Harrisburg, PA – Seven people were taken to an area hospital to be evaluated after a Harrisburg duplex filled with carbon monoxide gas early Saturday.
City firefighters were called about 6:35 a.m. to the 800 block of North 18th Street, where residents reported illnesses consistent with carbon monoxide poisoning, said Brian Enterline, Harrisburg Bureau of Fire’s chief.
They were feeling sick, he said. They had all the signs of carbon monoxide poisoning.
During an investigation, firefighters found that one half of the duplex showed a carbon monoxide level of 300 parts per million, and the other half showed a much higher level at 1,800 parts per million, Enterline said.
That is extremely high, he said.
Seven people living in the duplex reported illnesses, and they were transported from the home to an area hospital for treatment, Enterline said.
Their illnesses were not life threatening, Enterline said, but carbon monoxide poisoning can be fatal.
Enterline went on to explain that carbon monoxide is a threat because it cuts off access to oxygen.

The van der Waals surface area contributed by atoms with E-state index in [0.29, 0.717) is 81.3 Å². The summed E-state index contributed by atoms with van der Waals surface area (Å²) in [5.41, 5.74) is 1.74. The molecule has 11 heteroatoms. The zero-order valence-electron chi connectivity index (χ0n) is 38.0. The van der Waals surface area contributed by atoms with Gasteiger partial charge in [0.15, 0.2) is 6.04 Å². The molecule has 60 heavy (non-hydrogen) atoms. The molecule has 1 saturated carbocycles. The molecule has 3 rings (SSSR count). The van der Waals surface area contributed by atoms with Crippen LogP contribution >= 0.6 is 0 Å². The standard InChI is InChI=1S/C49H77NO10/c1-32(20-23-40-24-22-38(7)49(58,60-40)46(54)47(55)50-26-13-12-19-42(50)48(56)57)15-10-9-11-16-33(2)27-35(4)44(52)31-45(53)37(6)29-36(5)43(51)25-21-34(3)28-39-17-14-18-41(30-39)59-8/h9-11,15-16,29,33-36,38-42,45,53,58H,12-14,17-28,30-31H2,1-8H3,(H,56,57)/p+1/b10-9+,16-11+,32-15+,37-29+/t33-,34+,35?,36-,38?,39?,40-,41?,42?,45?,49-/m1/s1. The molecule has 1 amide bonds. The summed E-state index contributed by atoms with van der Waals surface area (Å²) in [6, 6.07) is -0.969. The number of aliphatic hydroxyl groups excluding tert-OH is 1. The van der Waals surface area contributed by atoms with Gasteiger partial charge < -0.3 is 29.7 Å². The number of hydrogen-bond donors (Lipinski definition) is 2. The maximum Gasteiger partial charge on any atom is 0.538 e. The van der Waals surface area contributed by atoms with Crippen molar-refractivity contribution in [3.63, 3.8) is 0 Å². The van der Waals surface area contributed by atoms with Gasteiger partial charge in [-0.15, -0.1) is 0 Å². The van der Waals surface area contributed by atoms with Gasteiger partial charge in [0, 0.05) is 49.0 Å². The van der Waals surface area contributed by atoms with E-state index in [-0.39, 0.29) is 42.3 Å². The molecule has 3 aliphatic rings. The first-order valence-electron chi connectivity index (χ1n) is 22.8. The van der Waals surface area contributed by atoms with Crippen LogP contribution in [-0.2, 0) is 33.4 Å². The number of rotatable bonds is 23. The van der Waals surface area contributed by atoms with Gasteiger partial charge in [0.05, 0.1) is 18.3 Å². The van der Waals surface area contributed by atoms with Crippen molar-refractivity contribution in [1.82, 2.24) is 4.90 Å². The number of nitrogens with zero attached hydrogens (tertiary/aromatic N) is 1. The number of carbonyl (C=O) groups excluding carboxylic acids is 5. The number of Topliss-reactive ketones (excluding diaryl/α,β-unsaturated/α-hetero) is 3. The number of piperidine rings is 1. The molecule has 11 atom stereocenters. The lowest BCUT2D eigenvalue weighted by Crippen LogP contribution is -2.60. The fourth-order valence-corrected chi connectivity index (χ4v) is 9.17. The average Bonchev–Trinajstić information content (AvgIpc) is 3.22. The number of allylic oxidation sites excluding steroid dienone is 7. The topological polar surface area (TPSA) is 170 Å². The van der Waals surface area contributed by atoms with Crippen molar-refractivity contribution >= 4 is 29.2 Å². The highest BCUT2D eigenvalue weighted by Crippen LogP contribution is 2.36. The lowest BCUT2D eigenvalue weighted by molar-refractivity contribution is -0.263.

When a person is first exposed to carbon monoxide they often experience symptoms like nausea and headaches. Eventually, they will feel tired, and that is when they can lose consciousness, Enterline said.
It essentially puts you to sleep, he said. It just shuts your system down.
In Saturday’s case, the carbon monoxide issue was the result of a malfunctioning heating system, he said.
Carbon monoxide is created as a byproduct of combustion in gas an oil furnaces, Enterline said, explaining a malfunctioning flue, or exhaust pipe, could cause a home to fill with the gas.
In cold winter months, the problem is more common, but carbon monoxide is a threat all year, he said, explaining some water heaters also release the gas.
It’s exacerbated in the winter, he said. It’s not just a wintertime thing.
On Saturday, neither side of the duplex was equipped with a carbon monoxide detector, Enterline said.
Enterline said firefighters installed carbon monoxide detectors before leaving the scene. He also pointed out that free carbon monoxide and smoke detectors are available through the Bureau of Fire. Enterline said anyone interested in receiving a detector should call 717-255-6464.